May we all have a happier new year.
Don’t know whether you remember I was running away for Christmas to visit my friend in Arizona and take a trip to Moab in Utah. Well, I did, and there was very little evidence of Christmas in either place. I hardly even thought about ritual abuse. Mission accomplished!
Moab was incredible. The first day there we went for a drive, and it was so beautiful I burst into tears. There were all these red rocks on either side of the road towering hundreds of feet above us. Hundreds. I am not exaggerating. The town is in a little valley and every place you look, 360 degrees, there were red rocks.
This is high desert country, with elevations between 4000 and 7000 feet. Outside of town you look across barren ground broken only by sparse grasses and small shrubs. The ground is reddish because the soil is made of tiny particles eroded from those gigantic rocks. The vegetation was brown because the rainy season hadn’t started; however there was enough water and nourishment for rabbits and deer and other critters. It reminded me of driving through the Australian desert and seeing Ularu soaring up in the middle of nowhere. Except here, Ularu was all around us.
Christmas Day, we stayed in out little cabin, loafed, read magazines, and watched the snow fall gently around us. That was the only day it snowed and the rest of the time we drove through the La Sal mountains, Arches National Park and, on the last day, Monument Valley. We shared the road with deer, who were fearless, and cattle, who were just as fearless when we leaned on the horn. We saw ravens and buzzards and some tumbleweed, even though it was the wrong time of year. I was in heaven.
I did none of the driving, so I felt very well taken care of. We had been good friends for several years but we had never spend that much uninterrupted time together. We both are in chronic pain and when we are tired we get sort of grumpy. So much time together could have been a recipe for disaster, but we both were understanding and forgiving. The last couple of days were a real treat – we went over our ways of communicating and figured out patterns that cause misunderstandings. I’ve only done that in therapy, and that is pretty one-sided. I learned so much about her and about myself; when I am not clear, when I jump to conclusions about the other person, when she thought I was saying one thing but it was another.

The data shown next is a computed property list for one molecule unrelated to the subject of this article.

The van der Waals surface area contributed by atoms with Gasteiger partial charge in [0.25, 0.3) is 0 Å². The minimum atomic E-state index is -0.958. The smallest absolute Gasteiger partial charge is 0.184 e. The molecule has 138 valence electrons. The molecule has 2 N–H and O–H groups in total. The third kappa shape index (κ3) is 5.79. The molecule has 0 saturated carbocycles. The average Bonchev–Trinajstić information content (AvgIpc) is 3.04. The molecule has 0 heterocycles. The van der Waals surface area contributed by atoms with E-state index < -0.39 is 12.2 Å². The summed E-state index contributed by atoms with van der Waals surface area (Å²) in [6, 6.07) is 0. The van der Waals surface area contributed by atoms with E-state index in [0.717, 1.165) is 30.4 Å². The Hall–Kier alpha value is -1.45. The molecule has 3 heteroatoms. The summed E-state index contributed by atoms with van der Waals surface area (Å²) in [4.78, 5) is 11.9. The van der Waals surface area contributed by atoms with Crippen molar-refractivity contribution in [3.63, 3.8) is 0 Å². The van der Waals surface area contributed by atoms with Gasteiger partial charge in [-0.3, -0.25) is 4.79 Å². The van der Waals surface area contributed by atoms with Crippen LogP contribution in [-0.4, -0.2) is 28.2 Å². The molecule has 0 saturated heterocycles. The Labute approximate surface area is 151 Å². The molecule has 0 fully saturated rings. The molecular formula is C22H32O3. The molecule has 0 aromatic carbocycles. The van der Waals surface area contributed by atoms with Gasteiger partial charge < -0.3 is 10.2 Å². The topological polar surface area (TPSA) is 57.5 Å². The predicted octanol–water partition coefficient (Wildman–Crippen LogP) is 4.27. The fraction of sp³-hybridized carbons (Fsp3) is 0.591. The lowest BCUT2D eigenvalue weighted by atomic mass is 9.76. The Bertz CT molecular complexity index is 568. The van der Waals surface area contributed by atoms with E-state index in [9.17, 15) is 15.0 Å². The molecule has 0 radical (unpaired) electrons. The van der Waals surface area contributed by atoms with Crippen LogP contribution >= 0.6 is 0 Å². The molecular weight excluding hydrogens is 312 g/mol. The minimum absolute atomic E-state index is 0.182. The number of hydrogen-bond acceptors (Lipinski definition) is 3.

I don’t want to give the impression that all was well 24/7. The day we were supposed to check into the cabin we arrived after the sun set. Of course we got hopelessly lost in back-country roads, up in the mountains, no houses within sight, no useful map, snow on the road, and no snow tires. After about two hours I suggested we call AAA and ask what to do. She heard AARP and thought that was the stupidest thing she had heard in a long time.
Finally we found a place with cell phone reception and called the company that managed the cabins. A sweet young guy talked us down to the road we were supposed to be on. Except we were twenty miles away from the turn off and he thought we were just a few yards from it. Eventually that got straightened out. Boy did we sleep well that night!
I was happy that I walked more than twice as much as I do on a good day at home, even with the altitude and getting out of breath. I hadn’t walked in snow for twenty or thirty years, and I could do it without losing my balance. Except one time, when I misjudged the steepness of a little slope, my weight was too far back, and I fell over backwards. I rolled to the right, so I didn’t hit my head, but my ankle is badly bruised. That’s the risk you take when you go bravely into an unfamiliar situation saying, “Of course I can do it” rather than, “I’m too scared. You go and have fun and I will stay here in the car and be bored.”
In case you hadn’t guessed, I want to go back next year.
PS I wanted to include pictures, but I am working on Windows and have no idea how to do anything. I’ll show you some fantastic pictures when I get home.